Other people’s normal can work in my favor. In the initial pandemic lockdown, an online grocery order had to be placed a week in advance. Now that most of my neighbors shop in person, I can pick up groceries two hours after I order them.
My personal normal is less about past or future than how things are right now. I may avoid crowds, mask in public indoor spaces, and get regular Covid boosters for the rest of my life. Variants are increasingly infectious. Health or age makes infections dangerous to me and many folks I interact with. My normal is to live and let live: do my best to stay happily alive and help others do the same.
Image: Julius Caesar Ibbetson, Sailors Carousing, 1802. Celebration in an unspecified Portsmouth tavern after one or more ships have been paid off. Royal Museums Greenwich.
We’re in the throes of another election season. Candidates and voters deny election results from 2020 or from recent primary defeats. Meanwhile, Covid-19 responses add to a long history of science denial, in the tradition of the Flat Earth Society or nineteenth-century doctors’ refusal to wash their hands.
Perhaps some people can’t stand the tension of beliefs that conflict with their wishes. Perhaps some haven’t heard the factual evidence. Perhaps some spread lies deliberately for profit, ratings, or votes. But top factors in the appeal of denialism surely include belonging and distrust.
To be shut out from community because of differences of belief brings pain. We’re influenced by those around us not only because we think they know best but because we want and need their acceptance. If we deny evidence to stay in the group, what’s most likely to change our minds is exposure to supportive new friends with a different perspective.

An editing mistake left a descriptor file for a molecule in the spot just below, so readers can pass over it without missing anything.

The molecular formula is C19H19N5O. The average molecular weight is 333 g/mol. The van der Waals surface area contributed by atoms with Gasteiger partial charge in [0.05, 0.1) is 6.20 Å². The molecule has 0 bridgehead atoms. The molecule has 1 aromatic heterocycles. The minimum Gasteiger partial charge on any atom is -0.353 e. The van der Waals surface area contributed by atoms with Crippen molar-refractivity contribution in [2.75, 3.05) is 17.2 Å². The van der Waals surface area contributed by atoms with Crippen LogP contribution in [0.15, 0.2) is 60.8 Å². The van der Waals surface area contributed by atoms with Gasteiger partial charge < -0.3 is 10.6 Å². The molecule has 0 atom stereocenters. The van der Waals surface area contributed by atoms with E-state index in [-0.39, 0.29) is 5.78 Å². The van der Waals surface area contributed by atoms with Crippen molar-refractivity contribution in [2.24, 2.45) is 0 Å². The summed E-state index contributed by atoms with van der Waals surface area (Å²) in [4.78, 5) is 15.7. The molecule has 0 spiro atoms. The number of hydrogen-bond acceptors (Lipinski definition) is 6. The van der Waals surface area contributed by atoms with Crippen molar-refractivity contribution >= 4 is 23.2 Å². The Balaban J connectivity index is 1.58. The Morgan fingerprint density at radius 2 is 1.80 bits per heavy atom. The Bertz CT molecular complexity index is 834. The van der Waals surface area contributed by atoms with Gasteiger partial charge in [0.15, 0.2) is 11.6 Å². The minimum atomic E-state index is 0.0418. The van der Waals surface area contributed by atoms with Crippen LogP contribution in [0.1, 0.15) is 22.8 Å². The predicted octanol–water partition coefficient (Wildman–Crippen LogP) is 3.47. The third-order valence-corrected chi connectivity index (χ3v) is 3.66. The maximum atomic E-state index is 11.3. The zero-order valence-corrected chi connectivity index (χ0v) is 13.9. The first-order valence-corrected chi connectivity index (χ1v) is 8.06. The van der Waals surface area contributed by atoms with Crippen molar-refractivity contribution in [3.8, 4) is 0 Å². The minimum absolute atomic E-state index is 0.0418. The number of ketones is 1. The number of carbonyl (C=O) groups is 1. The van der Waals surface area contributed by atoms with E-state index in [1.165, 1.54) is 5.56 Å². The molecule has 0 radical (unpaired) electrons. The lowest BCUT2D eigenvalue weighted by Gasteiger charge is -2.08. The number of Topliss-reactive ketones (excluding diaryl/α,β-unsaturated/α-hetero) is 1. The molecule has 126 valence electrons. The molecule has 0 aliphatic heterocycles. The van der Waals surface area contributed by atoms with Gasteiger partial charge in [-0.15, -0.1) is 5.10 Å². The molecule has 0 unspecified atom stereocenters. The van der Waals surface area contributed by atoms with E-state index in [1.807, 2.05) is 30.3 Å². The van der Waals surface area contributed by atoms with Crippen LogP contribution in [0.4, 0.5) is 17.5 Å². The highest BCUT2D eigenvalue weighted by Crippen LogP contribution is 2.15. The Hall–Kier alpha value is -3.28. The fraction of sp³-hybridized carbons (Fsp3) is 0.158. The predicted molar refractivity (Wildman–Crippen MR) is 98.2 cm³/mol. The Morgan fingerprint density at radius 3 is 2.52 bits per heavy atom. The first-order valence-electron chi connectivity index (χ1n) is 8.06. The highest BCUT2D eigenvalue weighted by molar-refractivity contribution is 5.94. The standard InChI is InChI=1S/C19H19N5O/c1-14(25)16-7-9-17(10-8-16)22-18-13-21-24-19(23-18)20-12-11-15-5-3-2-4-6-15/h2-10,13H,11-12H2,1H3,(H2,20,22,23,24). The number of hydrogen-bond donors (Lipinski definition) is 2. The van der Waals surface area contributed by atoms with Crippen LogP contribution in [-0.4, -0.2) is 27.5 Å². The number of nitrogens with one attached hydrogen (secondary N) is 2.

To feel scorned or ignored by perceived elites breeds distrust of authority. Unlike skepticism, which demands evidence, denialism rejects legal and scientific authority regardless of evidence. If we deny expertise in order to claim our equal right to an opinion, the most effective antidote might be mutually respectful conversations free from superior sneers.
Richard S. Gilbert writes, “I rise in the morning torn between the desire to save the world or to savor it.” When my must-do list is completed for the day, does should-do have a claim on any time and energy left over? Or are the remaining hours mine to enjoy as uselessly as I please?
Poets offer both answers. “The people I love the best jump into work head first,” Marge Piercy writes. “The pitcher cries for water to carry and a person for work that is real.” Yet from Mary Oliver we read, “You do not have to be good. . . . You only have to let the soft animal of your body love what it loves.”
Who got it right? I suspect individuals differ in what will help them heal. Saint Augustine, after years of restless promiscuity, found peace through Christian asceticism. A thousand years later, Martin Luther—a religious over-achiever whose efforts to please God never felt like enough—found peace in the idea of salvation by faith. Telling young Augustine he did not have to be good would only have worsened his struggles, but it was exactly the message young Luther needed to hear.
I'm a historian who writes novels and literary nonfiction. My home base is Madison, Wisconsin.